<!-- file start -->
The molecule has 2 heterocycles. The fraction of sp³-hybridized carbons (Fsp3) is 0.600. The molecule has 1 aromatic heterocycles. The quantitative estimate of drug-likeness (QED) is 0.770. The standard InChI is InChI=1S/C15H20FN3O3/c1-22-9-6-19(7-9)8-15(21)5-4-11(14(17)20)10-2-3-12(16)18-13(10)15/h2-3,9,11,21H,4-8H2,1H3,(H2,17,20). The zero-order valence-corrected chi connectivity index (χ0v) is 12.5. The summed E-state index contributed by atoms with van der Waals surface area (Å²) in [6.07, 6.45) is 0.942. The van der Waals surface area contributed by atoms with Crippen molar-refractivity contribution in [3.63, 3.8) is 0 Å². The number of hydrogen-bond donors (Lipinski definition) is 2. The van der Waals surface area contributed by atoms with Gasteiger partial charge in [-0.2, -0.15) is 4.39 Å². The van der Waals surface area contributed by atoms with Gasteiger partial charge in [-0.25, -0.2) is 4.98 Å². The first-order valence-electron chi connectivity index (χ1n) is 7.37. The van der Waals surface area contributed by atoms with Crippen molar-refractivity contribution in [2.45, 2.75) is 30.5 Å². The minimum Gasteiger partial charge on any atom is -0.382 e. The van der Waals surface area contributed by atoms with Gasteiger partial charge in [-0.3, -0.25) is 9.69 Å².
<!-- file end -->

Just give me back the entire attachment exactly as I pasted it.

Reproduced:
The molecule has 2 heterocycles. The fraction of sp³-hybridized carbons (Fsp3) is 0.600. The molecule has 1 aromatic heterocycles. The quantitative estimate of drug-likeness (QED) is 0.770. The standard InChI is InChI=1S/C15H20FN3O3/c1-22-9-6-19(7-9)8-15(21)5-4-11(14(17)20)10-2-3-12(16)18-13(10)15/h2-3,9,11,21H,4-8H2,1H3,(H2,17,20). The zero-order valence-corrected chi connectivity index (χ0v) is 12.5. The summed E-state index contributed by atoms with van der Waals surface area (Å²) in [6.07, 6.45) is 0.942. The van der Waals surface area contributed by atoms with Crippen molar-refractivity contribution in [3.63, 3.8) is 0 Å². The number of hydrogen-bond donors (Lipinski definition) is 2. The van der Waals surface area contributed by atoms with Gasteiger partial charge in [-0.2, -0.15) is 4.39 Å². The van der Waals surface area contributed by atoms with Gasteiger partial charge in [-0.25, -0.2) is 4.98 Å². The first-order valence-electron chi connectivity index (χ1n) is 7.37. The van der Waals surface area contributed by atoms with Crippen molar-refractivity contribution in [2.45, 2.75) is 30.5 Å². The minimum Gasteiger partial charge on any atom is -0.382 e. The van der Waals surface area contributed by atoms with Gasteiger partial charge in [-0.3, -0.25) is 9.69 Å².